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Gods & Monsters: The Naga

Hindu myth and the inspiration behind those monstrous naga lizards in 'Tomb Raider: Underworld'!

One of the things I’ve always found intriguing about the Tomb Raider series is how often the game writers, developers, and artists draw on real-world mythology and folklore for inspiration when they’re designing ancient environments for Lara Croft to explore…and the exotic creatures that populate them.

In previous installments of my Gods & Monsters series, I looked at how Crystal Dynamics masterfully reimagined the ancient Egyptian snake demon Apep and the “Devourer of Souls” Ammit for their 2014 game Lara Croft & the Temple of Osiris.

This time around, I’ll be turning the spotlight on the naga, those pesky giant lizards that gave Croft a spot of bother in the coastal Thailand levels of Tomb Raider: Underworld.

A close-up of a naga lizard (Image credit: Wikiraider)

A close-up of a naga lizard (Image credit: WikiRaider)

Lara first encounters the naga lizards when she reaches the ruins of Bhogavati, the capital of Patala, the seventh (and lowest) realm of the underworld in Hindu tradition. Keen-eyed gamers may spot a couple of these large reptilian creatures scuttling around the ancient hallways and the monumental Shiva statue in the central courtyard early on in the level but these will show no interest in Lara – at least not initially.

It’s only when Lara reaches the lower levels of the courtyard that the naga lizards show their true colours and go on the offensive by spitting venom at her, charging at her, or simply trying to take a bite out of her.

While the nagas in Underworld were depicted as giant lizards, the semi-divine nāgas of Hindu and Buddhist tradition were normally depicted as giant serpents (often cobras) or as humans with snake-like traits who could shift between a fully human or a fully serpentine form at will.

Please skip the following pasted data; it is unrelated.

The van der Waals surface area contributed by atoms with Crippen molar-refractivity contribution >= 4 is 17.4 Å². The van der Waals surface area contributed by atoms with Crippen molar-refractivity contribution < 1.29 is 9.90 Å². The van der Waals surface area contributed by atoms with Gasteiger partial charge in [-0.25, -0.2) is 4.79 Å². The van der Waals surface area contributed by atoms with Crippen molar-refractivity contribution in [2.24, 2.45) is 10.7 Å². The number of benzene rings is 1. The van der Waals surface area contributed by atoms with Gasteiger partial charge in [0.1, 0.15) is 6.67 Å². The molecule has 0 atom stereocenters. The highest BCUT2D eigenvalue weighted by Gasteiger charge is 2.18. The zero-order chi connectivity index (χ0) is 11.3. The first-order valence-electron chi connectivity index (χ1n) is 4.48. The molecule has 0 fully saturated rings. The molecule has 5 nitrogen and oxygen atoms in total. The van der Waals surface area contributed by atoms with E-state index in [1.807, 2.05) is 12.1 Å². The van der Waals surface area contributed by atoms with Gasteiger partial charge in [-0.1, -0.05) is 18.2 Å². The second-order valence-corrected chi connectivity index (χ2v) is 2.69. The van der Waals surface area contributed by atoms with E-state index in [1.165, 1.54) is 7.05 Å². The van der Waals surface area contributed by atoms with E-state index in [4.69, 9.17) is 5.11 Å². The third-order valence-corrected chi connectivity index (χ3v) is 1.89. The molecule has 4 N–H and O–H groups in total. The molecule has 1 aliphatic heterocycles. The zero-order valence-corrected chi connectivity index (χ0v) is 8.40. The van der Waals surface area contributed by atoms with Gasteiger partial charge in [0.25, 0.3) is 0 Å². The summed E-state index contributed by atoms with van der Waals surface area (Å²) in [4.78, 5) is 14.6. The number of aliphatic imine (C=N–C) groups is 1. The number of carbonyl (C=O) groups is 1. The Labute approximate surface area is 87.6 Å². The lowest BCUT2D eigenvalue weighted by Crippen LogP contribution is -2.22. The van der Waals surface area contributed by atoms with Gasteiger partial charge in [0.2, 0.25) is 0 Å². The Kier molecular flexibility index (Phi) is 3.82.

The Hindu god Krishna conquers the nāga known as Kaliya. Kaliya's wives can be seen in the bottom right corner (Image credit: Brooklyn Museum/Wikimedia Commons)

The Hindu god Krishna conquers the nāga known as Kaliya. Kaliya’s wives can be seen to the right (Image credit: Brooklyn Museum/Wikimedia Commons)

Nāgas can manifest themselves in either a male or female form, though female nāgas are referred to as nāginī, a name that will be no doubt be familiar to fans of the Harry Potter series.

As with many Hindu deities, nāgas are neither solely malevolent nor solely benevolent creatures. These nature spirits may be commonly associated with fertility and rainwater – and, by extension, life – but they can also bring about deadly droughts, floods, infertility, and other misfortunes. It’s generally thought that nāgas will only bring disaster upon others if they are mistreated or disrespected. So with that in mind, it makes perfect sense that the naga lizards would turn aggressive the minute Lara violated the sanctity of their realm.

Although they’re primarily associated with the Hindu (and later Buddhist) religious beliefs and culture of the Indian subcontinent, nāgas can be found in the traditional folklore and art of most Southeast Asian countries as a result of cultural diffusion.

A restored nāga statue and unrestored guardian lion at Angkor Wat (Image credit: Wikimedia Commons)

A restored nāga statue and unrestored guardian lion at Angkor Wat (Image credit: Wikimedia Commons)

In Cambodia – one of Lara Croft’s regular haunts – the serpentine nāgas represent prosperity and water (a vital lifeline for agriculture) and are often depicted as multi-headed snakes in traditional Khmer art. Stone carvings of these multi-headed mythical serpents can be found at the entrances to many of the country’s temples, including the world-famous temple complex of Angkor Wat, where the serpents are sometimes paired with guardian lions.

Similar carvings can be found throughout Bhogavati in Tomb Raider: Underworld. A five-headed stone serpent can be found near the entrance to the subterranean chamber that once housed one of Thor’s gauntlets, a subtle reminder that nāgas were also regarded as guardians of treasure.